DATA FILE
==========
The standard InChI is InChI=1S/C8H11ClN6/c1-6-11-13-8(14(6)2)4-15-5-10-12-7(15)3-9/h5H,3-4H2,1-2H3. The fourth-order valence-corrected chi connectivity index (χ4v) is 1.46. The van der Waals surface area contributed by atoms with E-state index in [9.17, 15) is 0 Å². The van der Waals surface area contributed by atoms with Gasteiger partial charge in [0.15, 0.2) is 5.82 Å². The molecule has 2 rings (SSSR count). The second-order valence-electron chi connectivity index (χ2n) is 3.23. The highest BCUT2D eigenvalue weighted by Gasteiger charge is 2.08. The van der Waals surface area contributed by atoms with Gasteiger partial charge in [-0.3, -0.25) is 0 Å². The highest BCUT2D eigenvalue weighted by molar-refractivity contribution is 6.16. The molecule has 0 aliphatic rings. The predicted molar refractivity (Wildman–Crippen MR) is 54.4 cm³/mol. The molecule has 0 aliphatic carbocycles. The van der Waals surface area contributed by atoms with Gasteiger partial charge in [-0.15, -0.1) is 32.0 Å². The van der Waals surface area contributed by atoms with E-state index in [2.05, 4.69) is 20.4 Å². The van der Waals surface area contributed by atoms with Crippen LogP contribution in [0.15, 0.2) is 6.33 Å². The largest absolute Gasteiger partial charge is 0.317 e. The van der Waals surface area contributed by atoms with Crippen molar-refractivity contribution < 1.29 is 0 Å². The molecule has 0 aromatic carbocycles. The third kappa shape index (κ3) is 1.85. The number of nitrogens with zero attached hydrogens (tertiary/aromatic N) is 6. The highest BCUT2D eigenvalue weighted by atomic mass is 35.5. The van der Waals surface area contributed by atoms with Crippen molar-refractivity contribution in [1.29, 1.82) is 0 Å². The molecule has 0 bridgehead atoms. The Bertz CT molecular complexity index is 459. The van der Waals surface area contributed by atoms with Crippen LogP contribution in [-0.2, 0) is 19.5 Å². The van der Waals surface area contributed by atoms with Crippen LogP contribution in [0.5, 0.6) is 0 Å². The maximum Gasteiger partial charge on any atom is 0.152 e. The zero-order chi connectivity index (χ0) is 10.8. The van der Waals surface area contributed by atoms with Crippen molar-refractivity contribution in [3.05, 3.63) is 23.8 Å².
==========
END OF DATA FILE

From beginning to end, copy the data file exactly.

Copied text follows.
The standard InChI is InChI=1S/C8H11ClN6/c1-6-11-13-8(14(6)2)4-15-5-10-12-7(15)3-9/h5H,3-4H2,1-2H3. The fourth-order valence-corrected chi connectivity index (χ4v) is 1.46. The van der Waals surface area contributed by atoms with E-state index in [9.17, 15) is 0 Å². The van der Waals surface area contributed by atoms with Gasteiger partial charge in [0.15, 0.2) is 5.82 Å². The molecule has 2 rings (SSSR count). The second-order valence-electron chi connectivity index (χ2n) is 3.23. The highest BCUT2D eigenvalue weighted by Gasteiger charge is 2.08. The van der Waals surface area contributed by atoms with Gasteiger partial charge in [-0.3, -0.25) is 0 Å². The highest BCUT2D eigenvalue weighted by molar-refractivity contribution is 6.16. The molecule has 0 aliphatic rings. The predicted molar refractivity (Wildman–Crippen MR) is 54.4 cm³/mol. The molecule has 0 aliphatic carbocycles. The van der Waals surface area contributed by atoms with Gasteiger partial charge in [-0.15, -0.1) is 32.0 Å². The van der Waals surface area contributed by atoms with E-state index in [2.05, 4.69) is 20.4 Å². The van der Waals surface area contributed by atoms with Crippen LogP contribution in [0.15, 0.2) is 6.33 Å². The largest absolute Gasteiger partial charge is 0.317 e. The van der Waals surface area contributed by atoms with Crippen molar-refractivity contribution < 1.29 is 0 Å². The molecule has 0 aromatic carbocycles. The third kappa shape index (κ3) is 1.85. The number of nitrogens with zero attached hydrogens (tertiary/aromatic N) is 6. The highest BCUT2D eigenvalue weighted by atomic mass is 35.5. The van der Waals surface area contributed by atoms with Crippen molar-refractivity contribution in [1.29, 1.82) is 0 Å². The molecule has 0 bridgehead atoms. The Bertz CT molecular complexity index is 459. The van der Waals surface area contributed by atoms with Crippen LogP contribution in [-0.2, 0) is 19.5 Å². The van der Waals surface area contributed by atoms with Crippen LogP contribution in [0.5, 0.6) is 0 Å². The maximum Gasteiger partial charge on any atom is 0.152 e. The zero-order chi connectivity index (χ0) is 10.8. The van der Waals surface area contributed by atoms with Crippen molar-refractivity contribution in [3.05, 3.63) is 23.8 Å².